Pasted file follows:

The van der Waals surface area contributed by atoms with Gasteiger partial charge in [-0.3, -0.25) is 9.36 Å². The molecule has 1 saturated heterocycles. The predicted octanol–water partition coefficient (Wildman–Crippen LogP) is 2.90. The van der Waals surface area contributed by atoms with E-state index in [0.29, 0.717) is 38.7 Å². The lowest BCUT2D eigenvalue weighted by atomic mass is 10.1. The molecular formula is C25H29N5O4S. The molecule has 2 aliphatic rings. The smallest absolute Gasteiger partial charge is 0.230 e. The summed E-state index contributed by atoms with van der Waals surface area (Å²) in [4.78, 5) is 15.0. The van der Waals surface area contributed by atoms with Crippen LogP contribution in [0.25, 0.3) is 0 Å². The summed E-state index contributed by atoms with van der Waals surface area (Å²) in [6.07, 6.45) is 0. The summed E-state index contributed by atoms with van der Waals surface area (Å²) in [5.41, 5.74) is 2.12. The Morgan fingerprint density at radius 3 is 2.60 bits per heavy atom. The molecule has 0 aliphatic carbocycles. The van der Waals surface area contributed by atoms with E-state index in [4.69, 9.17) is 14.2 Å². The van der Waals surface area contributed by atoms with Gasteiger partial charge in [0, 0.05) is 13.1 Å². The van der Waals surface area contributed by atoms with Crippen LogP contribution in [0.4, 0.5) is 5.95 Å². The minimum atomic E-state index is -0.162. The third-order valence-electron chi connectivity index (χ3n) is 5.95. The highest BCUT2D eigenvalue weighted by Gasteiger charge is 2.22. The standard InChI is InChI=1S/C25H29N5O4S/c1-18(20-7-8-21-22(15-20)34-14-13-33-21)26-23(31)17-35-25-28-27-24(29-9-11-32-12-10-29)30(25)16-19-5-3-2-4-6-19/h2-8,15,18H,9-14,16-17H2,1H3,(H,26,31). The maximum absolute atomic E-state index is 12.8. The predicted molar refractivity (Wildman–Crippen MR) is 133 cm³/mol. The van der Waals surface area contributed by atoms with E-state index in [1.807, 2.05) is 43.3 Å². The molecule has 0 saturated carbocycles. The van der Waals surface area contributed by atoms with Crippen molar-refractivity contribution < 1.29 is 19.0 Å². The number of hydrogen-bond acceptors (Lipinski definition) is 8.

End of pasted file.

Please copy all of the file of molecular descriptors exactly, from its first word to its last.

The van der Waals surface area contributed by atoms with Gasteiger partial charge in [-0.3, -0.25) is 9.36 Å². The molecule has 1 saturated heterocycles. The predicted octanol–water partition coefficient (Wildman–Crippen LogP) is 2.90. The van der Waals surface area contributed by atoms with E-state index in [0.29, 0.717) is 38.7 Å². The lowest BCUT2D eigenvalue weighted by atomic mass is 10.1. The molecular formula is C25H29N5O4S. The molecule has 2 aliphatic rings. The smallest absolute Gasteiger partial charge is 0.230 e. The summed E-state index contributed by atoms with van der Waals surface area (Å²) in [4.78, 5) is 15.0. The van der Waals surface area contributed by atoms with Crippen LogP contribution in [0.25, 0.3) is 0 Å². The summed E-state index contributed by atoms with van der Waals surface area (Å²) in [6.07, 6.45) is 0. The summed E-state index contributed by atoms with van der Waals surface area (Å²) in [5.41, 5.74) is 2.12. The Morgan fingerprint density at radius 3 is 2.60 bits per heavy atom. The molecule has 0 aliphatic carbocycles. The van der Waals surface area contributed by atoms with E-state index in [4.69, 9.17) is 14.2 Å². The van der Waals surface area contributed by atoms with Gasteiger partial charge in [0, 0.05) is 13.1 Å². The van der Waals surface area contributed by atoms with Crippen LogP contribution in [0.4, 0.5) is 5.95 Å². The minimum atomic E-state index is -0.162. The third-order valence-electron chi connectivity index (χ3n) is 5.95. The highest BCUT2D eigenvalue weighted by Gasteiger charge is 2.22. The standard InChI is InChI=1S/C25H29N5O4S/c1-18(20-7-8-21-22(15-20)34-14-13-33-21)26-23(31)17-35-25-28-27-24(29-9-11-32-12-10-29)30(25)16-19-5-3-2-4-6-19/h2-8,15,18H,9-14,16-17H2,1H3,(H,26,31). The maximum absolute atomic E-state index is 12.8. The predicted molar refractivity (Wildman–Crippen MR) is 133 cm³/mol. The van der Waals surface area contributed by atoms with E-state index in [1.807, 2.05) is 43.3 Å². The molecule has 0 saturated carbocycles. The van der Waals surface area contributed by atoms with Crippen molar-refractivity contribution < 1.29 is 19.0 Å². The number of hydrogen-bond acceptors (Lipinski definition) is 8.